Sen. Robert Dole (R-Kan.), the president candidate who barely registers in public opinion polls, was just glad he had someone to eat with.
"I understand John Conally's eating alone up in New York," he chortled, casting grateful eyes at a crop of rather rich Republicans last night. "At least I've got some people around."
But not as many as he had hoped. In fact, last night's Republican fundraiser in Washington fell far short of its goal, attracting 260 people instead of the anticipated 400.
But it still beat Connally's dinner, held simultaneously in New York. There, 180 people showed up despite earlier estimates that predicted a turnout of 750.
Last week, GOP leaders said they expected $1.5 million from the five $1,000-a-plate dinners, held in Houston, Detroit and Chicago as well as New York and Washington. Yesterday afternoon, the figure had been revised to $1 million.And by time waiters paraded a flaming dessert into the ballroom of the Washington Hilton last night, Republicans were trying to act happy with an estimated $750,000.
"Oh, I suppose we'd like to raise $10 million," said a bright Carla Hills, the chair of the dinner who, like everybody else, took the attitude that any money is good money.
But a few abandoned the Pollyanna approach and tried to analyze what happened.
"It's a combination of things," said Allan Levey, a co-chair of the dinner and chair of the Maryland Republican party. All the Republican candidates for president are asking the same people for money that the Republican National Committee is."
Bob Cohen, who organized the national fund-raiser also hinted that perhaps Dole was not the best draw.
Dole was the featured speaker at the Washington dinner, and spent much of his allotted time taking swipes at the Democrats. Sen. Ted Kennedy (D-Mass.), who is scheduled to announce his presidential candidacy today, was a favorite.
"It just so happens I've obtained an advance copy of Teddy's text," Dole joked. "I thought you might appreciate a preview.
"My differences with President Cater are not personal," Dole said, pretending to be reading from the fake Kennedy speech. "I think he's a decent, moral man, even if he is into whips. I won't mention the fact that most of his campaign pledges, or that Ham Jordan makes my night life look like a Doris Day movie."
Wrapping up, Dole told the crowd, "If you think presidential inexperience has been expensive, wait until you get the bill for Kennedy nostalgia."
In New York, Connally picked up the same theme.
"What Ted Kennedy and Jimmy Carter already are doing to each other is more than we could have dreamed of doing to either of them a few months ago," Connally said. "It all adds up to opportunity unlimited for Republicans in 1980."
Connally's recent statement on the Middle East was said by some Republican Jews who were offended by his position. Last night, Connally denied this.
"I had nothing to do with this dinner," he said. "They asked me to speak."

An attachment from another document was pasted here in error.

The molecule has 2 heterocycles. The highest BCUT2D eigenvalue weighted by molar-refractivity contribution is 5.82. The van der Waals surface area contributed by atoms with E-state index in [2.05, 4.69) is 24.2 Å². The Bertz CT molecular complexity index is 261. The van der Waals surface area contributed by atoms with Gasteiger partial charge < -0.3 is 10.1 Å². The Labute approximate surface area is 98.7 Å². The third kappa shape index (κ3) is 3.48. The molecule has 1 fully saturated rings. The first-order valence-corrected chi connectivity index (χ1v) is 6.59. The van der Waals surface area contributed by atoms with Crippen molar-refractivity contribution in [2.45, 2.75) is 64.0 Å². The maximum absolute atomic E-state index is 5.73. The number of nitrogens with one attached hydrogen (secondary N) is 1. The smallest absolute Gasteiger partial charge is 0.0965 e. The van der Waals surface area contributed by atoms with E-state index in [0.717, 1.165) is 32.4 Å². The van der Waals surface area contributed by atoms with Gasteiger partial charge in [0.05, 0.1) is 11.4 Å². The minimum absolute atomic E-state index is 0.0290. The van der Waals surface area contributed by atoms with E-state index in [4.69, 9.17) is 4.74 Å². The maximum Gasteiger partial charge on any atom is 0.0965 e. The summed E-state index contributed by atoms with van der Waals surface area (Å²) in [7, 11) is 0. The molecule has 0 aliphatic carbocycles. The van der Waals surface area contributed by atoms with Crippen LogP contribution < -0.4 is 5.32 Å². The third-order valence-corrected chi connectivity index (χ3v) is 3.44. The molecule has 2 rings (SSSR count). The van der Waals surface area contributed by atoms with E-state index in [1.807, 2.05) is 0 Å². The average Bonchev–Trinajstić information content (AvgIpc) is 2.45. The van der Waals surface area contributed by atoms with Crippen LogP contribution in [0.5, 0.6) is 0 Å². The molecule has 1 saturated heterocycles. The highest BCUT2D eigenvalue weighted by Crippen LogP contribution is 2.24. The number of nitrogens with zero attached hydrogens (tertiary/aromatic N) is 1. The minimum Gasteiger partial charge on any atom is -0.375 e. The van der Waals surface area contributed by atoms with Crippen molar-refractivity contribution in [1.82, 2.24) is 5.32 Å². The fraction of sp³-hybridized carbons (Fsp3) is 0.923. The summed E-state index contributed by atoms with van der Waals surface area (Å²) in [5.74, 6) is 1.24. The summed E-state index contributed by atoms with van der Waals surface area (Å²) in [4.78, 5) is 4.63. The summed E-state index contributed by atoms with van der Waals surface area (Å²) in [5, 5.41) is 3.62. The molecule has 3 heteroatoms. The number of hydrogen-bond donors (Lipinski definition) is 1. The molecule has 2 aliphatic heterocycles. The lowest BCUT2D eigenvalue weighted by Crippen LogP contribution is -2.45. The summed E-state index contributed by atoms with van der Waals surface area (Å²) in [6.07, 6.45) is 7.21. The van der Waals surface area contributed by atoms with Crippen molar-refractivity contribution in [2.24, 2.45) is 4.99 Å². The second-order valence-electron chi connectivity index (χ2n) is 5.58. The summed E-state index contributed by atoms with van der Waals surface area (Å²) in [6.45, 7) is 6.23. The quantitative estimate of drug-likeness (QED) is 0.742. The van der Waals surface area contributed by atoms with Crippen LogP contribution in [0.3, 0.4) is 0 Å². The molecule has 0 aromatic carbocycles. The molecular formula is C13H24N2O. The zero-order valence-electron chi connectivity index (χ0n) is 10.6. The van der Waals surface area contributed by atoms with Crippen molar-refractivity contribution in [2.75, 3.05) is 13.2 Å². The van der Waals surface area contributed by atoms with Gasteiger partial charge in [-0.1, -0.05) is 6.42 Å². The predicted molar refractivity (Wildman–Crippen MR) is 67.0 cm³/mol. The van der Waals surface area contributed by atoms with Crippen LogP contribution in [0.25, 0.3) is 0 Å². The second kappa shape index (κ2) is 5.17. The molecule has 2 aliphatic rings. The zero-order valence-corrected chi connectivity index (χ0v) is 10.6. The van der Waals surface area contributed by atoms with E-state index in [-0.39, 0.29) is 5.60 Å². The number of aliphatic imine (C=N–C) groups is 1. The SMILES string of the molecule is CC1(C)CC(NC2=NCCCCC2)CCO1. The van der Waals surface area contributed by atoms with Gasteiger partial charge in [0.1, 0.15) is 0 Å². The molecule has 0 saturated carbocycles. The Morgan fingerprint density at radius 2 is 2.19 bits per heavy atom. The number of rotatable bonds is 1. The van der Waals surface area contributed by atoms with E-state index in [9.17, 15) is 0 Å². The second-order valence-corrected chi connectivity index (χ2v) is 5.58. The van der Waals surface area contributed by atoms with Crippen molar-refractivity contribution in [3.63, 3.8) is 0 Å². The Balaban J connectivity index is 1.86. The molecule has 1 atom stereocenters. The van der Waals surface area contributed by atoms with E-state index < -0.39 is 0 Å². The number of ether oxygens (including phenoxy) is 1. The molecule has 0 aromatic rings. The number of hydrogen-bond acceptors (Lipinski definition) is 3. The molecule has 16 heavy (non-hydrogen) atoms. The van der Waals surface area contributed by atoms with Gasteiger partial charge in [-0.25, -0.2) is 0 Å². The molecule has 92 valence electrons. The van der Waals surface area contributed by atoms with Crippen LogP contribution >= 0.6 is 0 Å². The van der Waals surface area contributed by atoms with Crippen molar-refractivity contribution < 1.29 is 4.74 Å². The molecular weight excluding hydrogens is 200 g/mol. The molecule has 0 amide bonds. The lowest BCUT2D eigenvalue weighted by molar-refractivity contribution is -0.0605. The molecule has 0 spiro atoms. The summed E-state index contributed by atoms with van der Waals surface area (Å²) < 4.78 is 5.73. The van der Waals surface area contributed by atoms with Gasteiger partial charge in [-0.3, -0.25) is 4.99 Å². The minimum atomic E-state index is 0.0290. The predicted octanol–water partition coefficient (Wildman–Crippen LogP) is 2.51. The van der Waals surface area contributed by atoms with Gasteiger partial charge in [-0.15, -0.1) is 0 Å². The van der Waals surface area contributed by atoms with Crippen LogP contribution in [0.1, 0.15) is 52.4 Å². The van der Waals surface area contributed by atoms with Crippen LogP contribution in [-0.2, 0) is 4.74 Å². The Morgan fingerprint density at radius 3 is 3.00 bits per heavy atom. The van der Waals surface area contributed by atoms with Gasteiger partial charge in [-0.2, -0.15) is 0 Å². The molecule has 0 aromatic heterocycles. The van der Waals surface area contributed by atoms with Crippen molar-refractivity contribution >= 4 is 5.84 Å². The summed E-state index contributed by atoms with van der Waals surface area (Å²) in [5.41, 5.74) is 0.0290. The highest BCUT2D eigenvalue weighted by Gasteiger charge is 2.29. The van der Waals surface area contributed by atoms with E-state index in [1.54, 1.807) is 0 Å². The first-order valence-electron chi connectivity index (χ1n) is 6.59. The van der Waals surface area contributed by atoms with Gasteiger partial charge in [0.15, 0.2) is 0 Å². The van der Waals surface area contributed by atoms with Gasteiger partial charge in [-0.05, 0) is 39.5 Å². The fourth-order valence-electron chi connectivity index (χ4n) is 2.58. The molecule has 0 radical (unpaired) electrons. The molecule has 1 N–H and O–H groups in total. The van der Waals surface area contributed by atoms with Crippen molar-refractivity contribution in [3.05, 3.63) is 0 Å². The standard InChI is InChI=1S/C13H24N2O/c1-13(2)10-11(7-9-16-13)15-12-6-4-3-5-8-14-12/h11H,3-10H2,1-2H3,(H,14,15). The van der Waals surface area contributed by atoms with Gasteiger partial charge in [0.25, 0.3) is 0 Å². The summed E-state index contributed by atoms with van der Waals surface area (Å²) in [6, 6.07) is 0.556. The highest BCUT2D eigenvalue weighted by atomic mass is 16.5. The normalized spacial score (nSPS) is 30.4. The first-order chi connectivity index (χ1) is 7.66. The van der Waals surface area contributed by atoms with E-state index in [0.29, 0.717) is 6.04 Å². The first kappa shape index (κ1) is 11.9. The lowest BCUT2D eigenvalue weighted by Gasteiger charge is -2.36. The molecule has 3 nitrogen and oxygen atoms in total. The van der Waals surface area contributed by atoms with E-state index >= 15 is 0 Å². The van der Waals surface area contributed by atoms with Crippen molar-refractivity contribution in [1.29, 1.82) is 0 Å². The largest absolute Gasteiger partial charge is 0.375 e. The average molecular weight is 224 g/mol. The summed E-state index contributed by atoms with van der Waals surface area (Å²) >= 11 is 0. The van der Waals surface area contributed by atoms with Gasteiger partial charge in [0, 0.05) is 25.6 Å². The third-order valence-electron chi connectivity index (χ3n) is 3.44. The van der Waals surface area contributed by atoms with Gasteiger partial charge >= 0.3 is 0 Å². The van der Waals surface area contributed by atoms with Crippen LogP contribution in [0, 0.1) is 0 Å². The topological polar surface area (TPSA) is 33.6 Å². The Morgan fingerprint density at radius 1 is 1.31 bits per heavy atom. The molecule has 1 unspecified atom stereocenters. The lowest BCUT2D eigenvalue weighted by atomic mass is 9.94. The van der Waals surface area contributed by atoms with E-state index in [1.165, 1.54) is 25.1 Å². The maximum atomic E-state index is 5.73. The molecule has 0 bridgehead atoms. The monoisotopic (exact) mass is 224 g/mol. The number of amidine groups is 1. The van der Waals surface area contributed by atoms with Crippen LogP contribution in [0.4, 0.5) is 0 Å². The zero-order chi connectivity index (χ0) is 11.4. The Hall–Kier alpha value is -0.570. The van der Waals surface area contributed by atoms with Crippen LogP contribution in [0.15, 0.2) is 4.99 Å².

Speaking in Houston was retired NATO commander Gen. Alexander Haig, a potential candidate. Sen. Howard Baker, an official candidate, spoke in Chicago, and former CIA director George Bush, another declared candidate, was in Detroit.
Former California gov. Ronald Reagan, who is to announce his candidacy next week, didn't participate in the fund-raiser. "Logistics," explained a Republican National Committee spokesman, saying that Reagan was at a $10,000-per-person fund-raider last night in Los Angeles.
In Washington, besides those Republicans who could afford to spend $1,000 for filet mignon and carrots and those invited congressmen who weren't asked to, was Pat Paulsen, the comedian who got 1,272 votes in the New Hampshire primary in 1972.
"Now wait a minute, don't laugh," he said during the before-dinner reception. "We only spent about $8,000 of my own money. If we had spent $1 million like Nixon, I would be your president today."
Paulsen, in addition to lightening up a rather stiff reception ("There's a lot of Republicans I like," he confessed. "I see nothing wrong with talking with them -- are they some sort of orgs or something?") also provided the after-dinner entertainment.
"Watergate was a mistake," he said. "And according to Miss Lillian, so was Jimmy."
And then he one-lined a little later: "I just got the cast off my vasectomy."
Listening to all this were Sens. Jacob Javits of New York, who said he is "friendly" to the candidacy of Baker and "didn't approve of" Connally's Middle East remarks; Charles McC. Mathias of Maryland, who said Republicans do too have a sense of humor; and William S. Cohen of Maine, who supported Baker in last week's straw poll of the Maine delegation that produced a surprise winner in Bush. "Howard was spread too thin," Cohen said. "and it showed."
Also around were hotel moguls J. Willard Marriott junior and senior. Senior said he's supporting Connally for president.
"He looks like a president, too," he said. "Big, tall and handsome."
Others spotted in the crowd were Sen. John Warner from Virginia (without his wife Elizabeth Taylor, who was in Taiwan) and Donald Shea, a Roman Catholic priest who privately joked that God is a Republican.